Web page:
What sounds do you imagine dinosaurs made? Do you believe that a Tyrannosaurus blared with a thunderous roar? Do you think a Velociraptor let out a piercing scream?
“In the movies, we always see dinosaurs making a lot of scary noises, like lions and tigers and bears,” says Julia Clarke. She studies ancient animals at the University of Texas at Austin. But those cries are the creation of Hollywood sound artists. Real dinosaurs probably communicated very differently.
To learn what they might have sounded like, Clarke is studying animals that are alive today: birds. Birds are dinosaurs’ closest living relatives. “They’re actually living dinosaurs,” says Clarke. Birds and dinosaurs have many features in common, such as feathers and the drive to care for their young. These features aren’t seen in all reptiles.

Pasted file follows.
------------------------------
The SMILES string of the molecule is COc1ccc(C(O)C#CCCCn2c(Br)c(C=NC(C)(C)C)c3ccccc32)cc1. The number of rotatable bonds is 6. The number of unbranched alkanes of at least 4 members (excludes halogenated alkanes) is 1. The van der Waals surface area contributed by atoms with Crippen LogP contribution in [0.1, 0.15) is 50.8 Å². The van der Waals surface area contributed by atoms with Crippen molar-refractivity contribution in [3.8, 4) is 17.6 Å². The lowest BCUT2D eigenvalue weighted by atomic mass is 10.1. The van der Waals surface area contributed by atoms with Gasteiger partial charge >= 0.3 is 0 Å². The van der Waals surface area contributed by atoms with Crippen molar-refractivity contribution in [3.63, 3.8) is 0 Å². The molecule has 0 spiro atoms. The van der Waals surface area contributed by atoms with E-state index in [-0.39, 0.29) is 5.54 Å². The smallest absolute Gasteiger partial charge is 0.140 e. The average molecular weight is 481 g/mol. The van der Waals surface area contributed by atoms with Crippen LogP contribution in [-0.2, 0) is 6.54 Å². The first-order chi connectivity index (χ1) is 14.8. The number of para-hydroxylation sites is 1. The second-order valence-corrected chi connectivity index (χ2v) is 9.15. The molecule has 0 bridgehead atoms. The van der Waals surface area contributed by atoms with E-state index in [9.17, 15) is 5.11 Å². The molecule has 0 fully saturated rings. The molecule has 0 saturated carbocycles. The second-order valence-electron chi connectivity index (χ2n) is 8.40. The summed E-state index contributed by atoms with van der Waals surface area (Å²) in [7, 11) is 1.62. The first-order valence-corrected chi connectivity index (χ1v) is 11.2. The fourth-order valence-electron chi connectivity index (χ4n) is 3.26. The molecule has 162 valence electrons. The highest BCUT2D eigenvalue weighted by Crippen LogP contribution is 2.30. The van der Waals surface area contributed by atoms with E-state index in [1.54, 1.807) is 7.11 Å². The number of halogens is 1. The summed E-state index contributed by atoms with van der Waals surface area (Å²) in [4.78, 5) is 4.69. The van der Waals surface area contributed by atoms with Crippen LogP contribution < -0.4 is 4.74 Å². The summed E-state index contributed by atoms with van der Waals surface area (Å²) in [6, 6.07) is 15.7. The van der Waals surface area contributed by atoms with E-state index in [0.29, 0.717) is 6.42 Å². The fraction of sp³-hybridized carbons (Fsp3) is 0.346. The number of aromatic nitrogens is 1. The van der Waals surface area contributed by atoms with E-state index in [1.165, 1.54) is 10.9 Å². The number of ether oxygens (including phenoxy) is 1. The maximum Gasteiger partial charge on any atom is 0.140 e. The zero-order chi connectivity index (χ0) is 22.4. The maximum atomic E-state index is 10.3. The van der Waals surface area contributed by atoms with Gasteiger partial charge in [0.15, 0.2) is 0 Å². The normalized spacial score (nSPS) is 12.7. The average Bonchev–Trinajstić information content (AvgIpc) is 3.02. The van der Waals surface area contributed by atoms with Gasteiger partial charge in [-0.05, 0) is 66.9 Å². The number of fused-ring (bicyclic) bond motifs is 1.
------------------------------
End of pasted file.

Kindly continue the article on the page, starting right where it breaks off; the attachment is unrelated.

Scientists suspect that the voices of dinos and birds were also alike. To find out, Clarke and her colleagues observe all kinds of birds from ducks and robins to emus. If many different birds make the same noise, it could be a sign that their dinosaur ancestors did too.
In a recent study, Clarke’s team examined more than 200 bird species. The researchers found that one-fourth of them sing with their beaks closed. They make these closed-mouth calls by pushing air into a pouch in their throats. “It expands like a balloon,” says Clarke. In large birds like ostriches, this produces a deep boom, like a note from a tuba or the rumble of a race car.
“It’s not a roar, which is an open-mouth sound,” says Clarke. “But it can still be extremely frightening.” Take crocodiles, for example. These reptiles are another relative of dinosaurs. When they’re calling to a mate or defending their turf, they growl with their mouths closed. “It’s likely dinosaurs shared this closed-mouth vocal behavior,” says Clarke.
But scientists don’t know for sure. The organs dinosaurs used to make sounds were made of soft tissue. So unlike their bones, these body parts rarely became fossils. That makes it much harder to reconstruct what a dinosaur’s voice sounded like.
Still, Clarke is hopeful that science can solve the puzzle. “We’re just getting started,” she says. “There’s a lot more we can learn if we take the time to listen.”